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On the nature of syntactic variation

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If you have a question about this talk, please contact Diarmuid Ó Séaghdha.

At this session of the NLIP Reading Group we’ll be discussing the following paper:

William Snyder. 2001. On the Nature of Syntactic Variation: Evidence from Complex Predicates and Complex Word-Formation. Language 77(2):324-342.

As this paper is slightly atypical for the reading group in both topic and length, Lu has provided some pointers:

Focus on the section called “Children’s acquisition of English”. The section called Cross-linguistic Survey and the Discussion section can be omitted. Specifically, I’m thinking about these three questions: Are the statistical methods used in the “Children’s acquisition of English” section valid? Is there a way, we can automate the search for structures such as verb-particle constructions and endocentric root compounds using the RASP -parses of corpus data? And finally, is there an alternative explanation for how children learn verb-particle constructions and endocentric root compounds other than parameter setting?

Further, note that in the linguistics literature, the word ‘parameter’ is much more specific than in mathematics. In mathematics it is just an index of a function. However, in linguistics it is almost always used in the Chomskyan sense of an innate, mostly binary switch that determines linguistic structure – in generative linguistics, the infant brain is supposed to be a switch-box and language acquisition consists of setting these switches. So people are supposed to be innately born with a set of linguistic PRINCIPLES , i.e. constraints, and a set of linguistic PARAMETERS , i.e. points of variation. For example, in English, sentences require a subject so we say “it rains” whereas in Chinese, they do not, so one can say “xia yu”, which means approximately, “rains”. One proposed explanation is the fact that people are innately born with a “null-subject”-parameter, which is set to “true” in the brains of Chinese children and “false” in the brains of English children. This framework is THE FOUNDATION of all work in contemporary generative linguistics, so it’s very important to understand this in order to understand the paper. What Snyder is proposing here is that children are BORN with the knowledge of verb-particle constructions and endocentric root compounds and the ONLY thing they have to learn as they grow up is whether or not these constructions exist in the language they are exposed to.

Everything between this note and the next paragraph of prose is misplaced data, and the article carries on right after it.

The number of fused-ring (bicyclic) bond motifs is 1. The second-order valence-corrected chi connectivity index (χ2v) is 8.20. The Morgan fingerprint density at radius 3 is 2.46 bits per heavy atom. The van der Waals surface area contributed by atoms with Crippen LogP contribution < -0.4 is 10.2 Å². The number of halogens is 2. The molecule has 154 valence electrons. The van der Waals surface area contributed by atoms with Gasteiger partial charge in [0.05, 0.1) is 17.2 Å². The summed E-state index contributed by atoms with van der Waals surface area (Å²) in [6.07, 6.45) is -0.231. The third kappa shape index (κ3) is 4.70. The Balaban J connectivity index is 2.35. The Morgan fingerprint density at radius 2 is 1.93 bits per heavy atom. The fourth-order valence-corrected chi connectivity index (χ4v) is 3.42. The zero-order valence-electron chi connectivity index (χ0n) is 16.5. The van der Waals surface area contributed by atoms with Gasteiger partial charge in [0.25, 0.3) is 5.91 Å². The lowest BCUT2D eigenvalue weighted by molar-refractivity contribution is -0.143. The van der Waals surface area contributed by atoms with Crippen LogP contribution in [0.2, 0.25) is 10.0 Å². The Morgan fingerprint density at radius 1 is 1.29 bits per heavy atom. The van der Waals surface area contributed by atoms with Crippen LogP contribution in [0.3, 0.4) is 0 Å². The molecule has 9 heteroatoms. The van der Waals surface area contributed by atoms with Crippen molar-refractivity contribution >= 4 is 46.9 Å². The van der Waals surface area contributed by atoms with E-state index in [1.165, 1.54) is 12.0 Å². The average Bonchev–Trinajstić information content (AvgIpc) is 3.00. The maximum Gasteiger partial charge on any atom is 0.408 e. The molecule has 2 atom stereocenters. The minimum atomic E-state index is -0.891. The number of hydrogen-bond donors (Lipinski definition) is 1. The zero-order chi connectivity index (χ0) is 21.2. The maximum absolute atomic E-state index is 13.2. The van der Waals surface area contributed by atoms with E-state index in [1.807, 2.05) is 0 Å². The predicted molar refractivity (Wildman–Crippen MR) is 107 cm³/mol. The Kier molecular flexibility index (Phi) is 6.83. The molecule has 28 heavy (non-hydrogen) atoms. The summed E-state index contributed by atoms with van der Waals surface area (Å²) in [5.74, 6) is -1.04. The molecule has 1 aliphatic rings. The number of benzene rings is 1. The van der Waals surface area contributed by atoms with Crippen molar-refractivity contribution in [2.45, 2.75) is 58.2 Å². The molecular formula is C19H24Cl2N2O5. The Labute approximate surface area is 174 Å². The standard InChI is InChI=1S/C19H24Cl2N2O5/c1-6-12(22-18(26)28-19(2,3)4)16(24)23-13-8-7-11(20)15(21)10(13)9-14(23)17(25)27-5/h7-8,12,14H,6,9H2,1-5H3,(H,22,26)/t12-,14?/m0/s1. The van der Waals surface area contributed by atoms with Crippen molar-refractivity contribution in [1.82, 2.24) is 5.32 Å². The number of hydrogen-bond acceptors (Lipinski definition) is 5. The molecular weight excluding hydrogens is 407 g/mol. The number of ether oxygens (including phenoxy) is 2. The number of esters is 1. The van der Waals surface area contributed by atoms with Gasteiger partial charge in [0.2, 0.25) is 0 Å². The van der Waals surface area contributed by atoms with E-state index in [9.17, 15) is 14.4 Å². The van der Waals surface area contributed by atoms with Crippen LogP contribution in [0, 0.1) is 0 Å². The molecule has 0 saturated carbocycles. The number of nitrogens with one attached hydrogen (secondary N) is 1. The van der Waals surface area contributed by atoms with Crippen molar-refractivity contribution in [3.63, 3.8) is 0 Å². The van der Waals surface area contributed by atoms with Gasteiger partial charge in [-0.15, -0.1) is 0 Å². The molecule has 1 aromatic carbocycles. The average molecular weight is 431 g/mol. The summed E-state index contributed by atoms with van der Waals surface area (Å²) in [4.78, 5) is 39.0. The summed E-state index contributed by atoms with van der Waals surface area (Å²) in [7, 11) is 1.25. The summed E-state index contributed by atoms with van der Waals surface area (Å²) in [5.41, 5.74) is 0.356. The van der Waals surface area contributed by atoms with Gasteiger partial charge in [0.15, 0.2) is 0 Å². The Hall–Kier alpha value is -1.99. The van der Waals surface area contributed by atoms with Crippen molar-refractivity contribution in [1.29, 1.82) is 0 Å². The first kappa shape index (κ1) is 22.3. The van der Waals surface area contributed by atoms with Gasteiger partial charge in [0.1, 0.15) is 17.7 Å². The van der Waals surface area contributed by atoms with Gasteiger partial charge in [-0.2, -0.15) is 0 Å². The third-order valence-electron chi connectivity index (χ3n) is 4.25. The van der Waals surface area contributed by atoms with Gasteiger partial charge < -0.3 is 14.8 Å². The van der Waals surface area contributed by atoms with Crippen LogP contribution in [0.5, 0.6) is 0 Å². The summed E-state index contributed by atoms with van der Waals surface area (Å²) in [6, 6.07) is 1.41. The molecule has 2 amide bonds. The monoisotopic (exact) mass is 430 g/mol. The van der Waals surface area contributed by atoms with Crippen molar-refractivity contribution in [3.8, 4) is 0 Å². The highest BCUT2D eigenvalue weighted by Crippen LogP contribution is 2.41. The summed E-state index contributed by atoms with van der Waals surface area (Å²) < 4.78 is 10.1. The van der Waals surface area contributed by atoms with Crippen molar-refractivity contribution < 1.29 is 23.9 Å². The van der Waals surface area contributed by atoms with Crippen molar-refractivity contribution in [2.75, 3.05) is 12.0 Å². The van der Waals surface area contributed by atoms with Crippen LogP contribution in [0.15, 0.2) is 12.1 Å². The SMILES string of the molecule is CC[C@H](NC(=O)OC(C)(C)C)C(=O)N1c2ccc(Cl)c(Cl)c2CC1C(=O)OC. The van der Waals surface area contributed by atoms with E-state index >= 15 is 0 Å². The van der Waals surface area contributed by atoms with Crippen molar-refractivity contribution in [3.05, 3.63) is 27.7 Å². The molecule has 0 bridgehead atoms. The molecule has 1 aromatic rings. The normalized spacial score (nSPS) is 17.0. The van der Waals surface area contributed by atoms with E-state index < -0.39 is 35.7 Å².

This talk is part of the Natural Language Processing Reading Group series.

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